Format

Send to:

Choose Destination
See comment in PubMed Commons below
Int Orthop. 2012 Feb;36(2):405-11. doi: 10.1007/s00264-011-1425-1. Epub 2011 Dec 6.

Treatment of spondylodiscitis.

Author information

  • 1Department of Orthopaedic and Trauma Surgery, ZKS (BMBF 01KN1106), University of Cologne, Cologne, Germany. kourosh.zarghooni@uk-koeln.de

Abstract

PURPOSE:

Pyogenic infections of the spine are relatively rare with an incidence between 1:100,000 and 1:250,000 per year, but the incidence is increasing due to increases in average life-expectancy, risk factors, and medical comorbidities. The mean time in hospital varies from 30 to 57 days and the hospital mortality is reported to be 2-17%. This article presents the relevant literature and our experience of conservative and surgical treatment of pyogenic spondylodiscitis.

METHOD:

We have performed a review of the relevant literature and report the results of our own research in the diagnosis and treatment of pyogenic spondylodiscitis. We present a sequential algorithm for identification of the pathogen with blood cultures, CT-guided biopsies and intraoperative tissue samples. Basic treatment principles and indications for surgery and our surgical strategies are discussed.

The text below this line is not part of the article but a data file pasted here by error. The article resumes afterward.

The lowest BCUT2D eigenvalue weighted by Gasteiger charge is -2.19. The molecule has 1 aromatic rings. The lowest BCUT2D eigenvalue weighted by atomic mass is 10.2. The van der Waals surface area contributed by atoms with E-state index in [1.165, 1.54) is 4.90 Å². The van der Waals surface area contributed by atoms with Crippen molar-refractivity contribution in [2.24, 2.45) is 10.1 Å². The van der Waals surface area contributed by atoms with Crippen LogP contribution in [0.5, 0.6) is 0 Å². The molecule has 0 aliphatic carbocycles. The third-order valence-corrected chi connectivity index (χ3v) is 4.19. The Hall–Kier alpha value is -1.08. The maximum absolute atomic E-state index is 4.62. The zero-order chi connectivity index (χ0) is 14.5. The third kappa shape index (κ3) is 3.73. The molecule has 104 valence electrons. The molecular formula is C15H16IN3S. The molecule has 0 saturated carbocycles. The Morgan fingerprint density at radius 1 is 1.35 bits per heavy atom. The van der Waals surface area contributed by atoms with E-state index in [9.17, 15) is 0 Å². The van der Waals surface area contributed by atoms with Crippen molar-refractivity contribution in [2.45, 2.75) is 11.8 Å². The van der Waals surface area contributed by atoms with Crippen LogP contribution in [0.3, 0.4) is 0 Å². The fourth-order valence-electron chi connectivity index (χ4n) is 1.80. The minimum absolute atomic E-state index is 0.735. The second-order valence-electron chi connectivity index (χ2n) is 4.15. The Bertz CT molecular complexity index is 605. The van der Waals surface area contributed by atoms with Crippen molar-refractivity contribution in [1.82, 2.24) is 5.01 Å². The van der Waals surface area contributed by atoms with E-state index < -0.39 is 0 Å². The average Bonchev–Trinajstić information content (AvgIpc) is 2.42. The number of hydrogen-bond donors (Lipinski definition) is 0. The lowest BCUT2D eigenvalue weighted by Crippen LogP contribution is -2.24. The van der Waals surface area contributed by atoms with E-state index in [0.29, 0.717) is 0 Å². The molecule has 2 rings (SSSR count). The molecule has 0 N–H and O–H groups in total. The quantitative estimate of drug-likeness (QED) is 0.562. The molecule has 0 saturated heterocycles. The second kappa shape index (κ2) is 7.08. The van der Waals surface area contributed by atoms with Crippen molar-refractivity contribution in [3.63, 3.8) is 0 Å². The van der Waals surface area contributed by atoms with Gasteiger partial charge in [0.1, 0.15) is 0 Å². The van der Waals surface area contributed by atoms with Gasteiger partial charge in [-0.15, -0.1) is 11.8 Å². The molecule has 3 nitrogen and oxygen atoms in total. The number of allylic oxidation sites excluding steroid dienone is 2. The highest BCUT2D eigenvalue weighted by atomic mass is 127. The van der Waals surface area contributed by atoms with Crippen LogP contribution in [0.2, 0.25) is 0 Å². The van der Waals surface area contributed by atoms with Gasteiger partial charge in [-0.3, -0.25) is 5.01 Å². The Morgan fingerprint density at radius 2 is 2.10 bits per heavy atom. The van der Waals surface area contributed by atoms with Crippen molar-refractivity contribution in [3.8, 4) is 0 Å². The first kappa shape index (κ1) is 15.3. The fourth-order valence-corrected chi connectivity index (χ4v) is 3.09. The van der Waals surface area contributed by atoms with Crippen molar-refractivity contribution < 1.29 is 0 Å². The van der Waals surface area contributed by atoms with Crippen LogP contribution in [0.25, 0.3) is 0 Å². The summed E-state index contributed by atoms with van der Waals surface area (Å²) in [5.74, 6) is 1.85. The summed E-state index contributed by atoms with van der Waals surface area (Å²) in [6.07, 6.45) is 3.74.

RESULTS:

Recent efforts have been directed toward early mobilisation of patients using primary stable surgical techniques that lead to a further reduction of the mortality. Currently our hospital mortality in patients with spondylodiscitis is around 2%. With modern surgical and antibiotic treatment, a relapse of spondylodiscitis is unlikely to occur. In literature the relapse rate of 0-7% has been recorded. Overall the quality of life seems to be more favourable in patients following surgical treatment of spondylodiscitis.

CONCLUSION:

With close clinical and radiological monitoring of patients with spondylodiscitis, conservative and surgical therapies have become more successful. When indicated, surgical stabilisation of the infected segments is mandatory for control of the disease and immediate mobilisation of the patients.

PMID:
22143315
[PubMed - indexed for MEDLINE]
PMCID:
PMC3282845
Free PMC Article
PubMed Commons home

PubMed Commons

0 comments
How to join PubMed Commons

    Supplemental Content

    Full text links

    Icon for Springer Icon for PubMed Central
    Loading ...
    Write to the Help Desk